Selling and delivering groceries is not the same as selling and delivering books and non-perishable products. As the picture at the beginning of this post shows, consumers have had home delivery options historically. Home delivery of milk, for instance, was a common practice years ago before the popularity of large grocery stores. Still today, consumers have home delivery of grocery options. One firm that has been delivering groceries since 1952 is Schwan's. Schwan's website notes the delivery options it provides to consumers,
  • Personal Delivery: Our knowledgeable Route Sales Representative will deliver your food to your home at a time that is convenient for you.
  • Drop-Off Delivery: No need to be home for delivery. We'll drop off your order at your scheduled delivery time in a reusable freezer bag that keeps your food frozen for hours.
  • Mail Order: Mail Order delivery is available anywhere in the continental United States. It's a convenient option if our delivery service is not available in your area or if you want to send our food to family or friends.
More background on Schwan's can be found at this link.

At the end of the day, the success of any retail store is centered on the customer having a positive experience and the store or business executing on its business plan. And to this end, brick and mortar retailers need to make 'positive customer experience' an overriding aspect of their business model if they want to compete with the Amazon's of the world. I could, but won't in this post, list a number of procedures retailers have implemented that do not contribute to a customer having a positive experience.

I am skeptical of how successful the delivery of groceries can be. As I stated earlier, home delivery of groceries is not the same as leaving a non perishable package on the doorstep. A benefit Amazon is getting with the Whole Foods acquisition is access to 400 plus brick and mortar locations. Is Amazon then saying brick and mortar is a necessity in order to continue its growth?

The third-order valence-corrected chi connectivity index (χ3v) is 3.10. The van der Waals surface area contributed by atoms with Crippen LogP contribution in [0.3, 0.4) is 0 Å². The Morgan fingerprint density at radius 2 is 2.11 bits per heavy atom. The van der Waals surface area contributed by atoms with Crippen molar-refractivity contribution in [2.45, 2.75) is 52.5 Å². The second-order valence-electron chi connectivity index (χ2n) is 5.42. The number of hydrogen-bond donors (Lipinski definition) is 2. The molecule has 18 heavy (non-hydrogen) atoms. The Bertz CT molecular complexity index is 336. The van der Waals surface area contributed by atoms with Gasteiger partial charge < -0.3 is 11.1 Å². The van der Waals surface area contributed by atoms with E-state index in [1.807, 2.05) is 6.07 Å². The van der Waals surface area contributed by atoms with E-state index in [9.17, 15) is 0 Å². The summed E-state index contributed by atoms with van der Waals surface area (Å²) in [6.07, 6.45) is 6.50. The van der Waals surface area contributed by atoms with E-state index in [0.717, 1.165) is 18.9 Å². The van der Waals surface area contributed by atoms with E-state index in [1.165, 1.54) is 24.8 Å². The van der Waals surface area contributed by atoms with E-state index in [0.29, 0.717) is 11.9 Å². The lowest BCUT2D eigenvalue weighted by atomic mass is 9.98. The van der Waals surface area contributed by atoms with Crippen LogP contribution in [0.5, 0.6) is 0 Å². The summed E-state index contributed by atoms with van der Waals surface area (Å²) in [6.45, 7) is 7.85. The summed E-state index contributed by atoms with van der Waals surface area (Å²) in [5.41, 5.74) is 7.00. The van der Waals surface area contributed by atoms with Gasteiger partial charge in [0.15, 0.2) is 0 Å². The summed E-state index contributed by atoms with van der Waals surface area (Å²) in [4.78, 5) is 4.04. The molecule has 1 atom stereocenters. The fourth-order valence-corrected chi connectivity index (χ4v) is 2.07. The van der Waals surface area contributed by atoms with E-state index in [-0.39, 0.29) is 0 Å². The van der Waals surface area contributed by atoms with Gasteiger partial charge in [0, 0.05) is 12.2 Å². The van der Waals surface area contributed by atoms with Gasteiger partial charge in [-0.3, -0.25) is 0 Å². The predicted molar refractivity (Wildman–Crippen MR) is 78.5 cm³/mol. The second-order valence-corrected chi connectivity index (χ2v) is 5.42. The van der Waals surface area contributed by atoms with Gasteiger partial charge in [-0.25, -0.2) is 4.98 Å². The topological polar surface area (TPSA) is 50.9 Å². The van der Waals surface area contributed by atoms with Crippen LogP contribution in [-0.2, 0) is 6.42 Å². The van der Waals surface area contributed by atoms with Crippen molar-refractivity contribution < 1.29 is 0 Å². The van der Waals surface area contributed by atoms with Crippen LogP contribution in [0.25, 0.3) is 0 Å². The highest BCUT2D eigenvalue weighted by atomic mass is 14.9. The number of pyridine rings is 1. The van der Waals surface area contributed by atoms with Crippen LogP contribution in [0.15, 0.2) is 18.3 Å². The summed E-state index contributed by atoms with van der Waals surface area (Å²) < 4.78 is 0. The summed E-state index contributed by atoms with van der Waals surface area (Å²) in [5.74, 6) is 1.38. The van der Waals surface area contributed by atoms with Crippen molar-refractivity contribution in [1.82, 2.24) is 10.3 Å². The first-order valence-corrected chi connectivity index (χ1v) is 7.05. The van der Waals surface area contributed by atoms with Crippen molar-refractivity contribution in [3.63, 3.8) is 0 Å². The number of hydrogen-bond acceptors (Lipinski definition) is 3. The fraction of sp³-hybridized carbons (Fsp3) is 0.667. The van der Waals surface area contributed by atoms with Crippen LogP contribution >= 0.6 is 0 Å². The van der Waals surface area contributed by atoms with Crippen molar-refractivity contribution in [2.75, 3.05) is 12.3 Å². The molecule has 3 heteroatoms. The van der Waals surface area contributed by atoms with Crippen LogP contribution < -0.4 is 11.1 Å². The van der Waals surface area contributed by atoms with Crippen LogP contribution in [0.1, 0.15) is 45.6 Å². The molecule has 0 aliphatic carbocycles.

And finally, much of what Amazon has been able to do in its pursuit of growth is a direct result of the profitability of Amazon Web Services or AWS. AWS accounts for less the 10% of Amazon's revenue but accounts for 74% of Amazon's operating income. AWS is made up of many different cloud computing products and services. The division provides servers, storage, networking, remote computing, email, mobile development and security. AWS's two main products are Amazon’s virtual machine service and Amazon’s storage system. AWS is now at least ten times the size of its nearest competitor and hosts popular websites like Netflix Inc (NFLX) and Instagram (a subsidiary of Facebook Inc.(FB))



So long as the market continues to give Amazon a pass on generating a decent profit from its businesses outside of AWS, AMZN's retail competitors could continue to face challenges. However, I do believe that the AMZN/WFM acquisition may not work out as well as AMZN anticipates. Selling groceries and adding delivery cost on top of a low margin business, is not a recipe for fast growth in my view.